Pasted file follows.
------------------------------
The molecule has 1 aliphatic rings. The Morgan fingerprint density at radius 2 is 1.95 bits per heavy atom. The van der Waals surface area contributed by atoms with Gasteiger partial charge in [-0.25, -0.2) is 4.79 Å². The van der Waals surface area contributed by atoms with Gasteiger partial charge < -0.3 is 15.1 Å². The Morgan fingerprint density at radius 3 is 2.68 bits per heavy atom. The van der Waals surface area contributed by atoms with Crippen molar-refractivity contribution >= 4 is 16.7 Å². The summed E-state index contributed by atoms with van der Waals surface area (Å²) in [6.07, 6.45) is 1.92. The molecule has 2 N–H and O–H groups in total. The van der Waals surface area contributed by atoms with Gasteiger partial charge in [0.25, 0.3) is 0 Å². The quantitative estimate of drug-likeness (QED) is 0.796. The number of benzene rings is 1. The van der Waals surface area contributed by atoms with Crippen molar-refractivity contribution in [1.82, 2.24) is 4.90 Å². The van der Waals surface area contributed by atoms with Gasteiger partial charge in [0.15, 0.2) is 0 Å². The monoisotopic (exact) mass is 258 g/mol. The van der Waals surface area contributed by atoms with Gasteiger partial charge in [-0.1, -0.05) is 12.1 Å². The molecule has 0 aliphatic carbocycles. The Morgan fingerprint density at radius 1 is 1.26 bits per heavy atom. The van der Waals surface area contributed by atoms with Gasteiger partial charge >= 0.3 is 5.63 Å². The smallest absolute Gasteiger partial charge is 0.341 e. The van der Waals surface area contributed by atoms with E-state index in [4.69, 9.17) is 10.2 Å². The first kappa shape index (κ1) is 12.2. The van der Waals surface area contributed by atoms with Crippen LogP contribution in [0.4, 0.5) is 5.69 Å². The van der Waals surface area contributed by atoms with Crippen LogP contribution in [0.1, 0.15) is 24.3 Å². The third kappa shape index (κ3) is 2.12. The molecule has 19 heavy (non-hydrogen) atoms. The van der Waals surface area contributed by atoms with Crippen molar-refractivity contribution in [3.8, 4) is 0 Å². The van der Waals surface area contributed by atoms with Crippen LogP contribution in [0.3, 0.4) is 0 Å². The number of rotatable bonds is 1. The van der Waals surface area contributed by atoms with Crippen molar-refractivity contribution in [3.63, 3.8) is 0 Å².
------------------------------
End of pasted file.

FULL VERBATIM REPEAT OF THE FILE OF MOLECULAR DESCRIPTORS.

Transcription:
The molecule has 1 aliphatic rings. The Morgan fingerprint density at radius 2 is 1.95 bits per heavy atom. The van der Waals surface area contributed by atoms with Gasteiger partial charge in [-0.25, -0.2) is 4.79 Å². The van der Waals surface area contributed by atoms with Gasteiger partial charge < -0.3 is 15.1 Å². The Morgan fingerprint density at radius 3 is 2.68 bits per heavy atom. The van der Waals surface area contributed by atoms with Crippen molar-refractivity contribution >= 4 is 16.7 Å². The summed E-state index contributed by atoms with van der Waals surface area (Å²) in [6.07, 6.45) is 1.92. The molecule has 2 N–H and O–H groups in total. The van der Waals surface area contributed by atoms with Gasteiger partial charge in [0.25, 0.3) is 0 Å². The quantitative estimate of drug-likeness (QED) is 0.796. The number of benzene rings is 1. The van der Waals surface area contributed by atoms with Crippen molar-refractivity contribution in [1.82, 2.24) is 4.90 Å². The van der Waals surface area contributed by atoms with Gasteiger partial charge in [0.15, 0.2) is 0 Å². The monoisotopic (exact) mass is 258 g/mol. The van der Waals surface area contributed by atoms with Gasteiger partial charge in [-0.1, -0.05) is 12.1 Å². The molecule has 0 aliphatic carbocycles. The Morgan fingerprint density at radius 1 is 1.26 bits per heavy atom. The van der Waals surface area contributed by atoms with Gasteiger partial charge >= 0.3 is 5.63 Å². The smallest absolute Gasteiger partial charge is 0.341 e. The van der Waals surface area contributed by atoms with E-state index in [4.69, 9.17) is 10.2 Å². The first kappa shape index (κ1) is 12.2. The van der Waals surface area contributed by atoms with Crippen LogP contribution in [0.4, 0.5) is 5.69 Å². The van der Waals surface area contributed by atoms with Crippen LogP contribution in [0.1, 0.15) is 24.3 Å². The third kappa shape index (κ3) is 2.12. The molecule has 19 heavy (non-hydrogen) atoms. The van der Waals surface area contributed by atoms with Crippen molar-refractivity contribution in [3.8, 4) is 0 Å². The van der Waals surface area contributed by atoms with Crippen LogP contribution in [0.3, 0.4) is 0 Å². The number of rotatable bonds is 1. The van der Waals surface area contributed by atoms with Crippen molar-refractivity contribution in [3.63, 3.8) is 0 Å².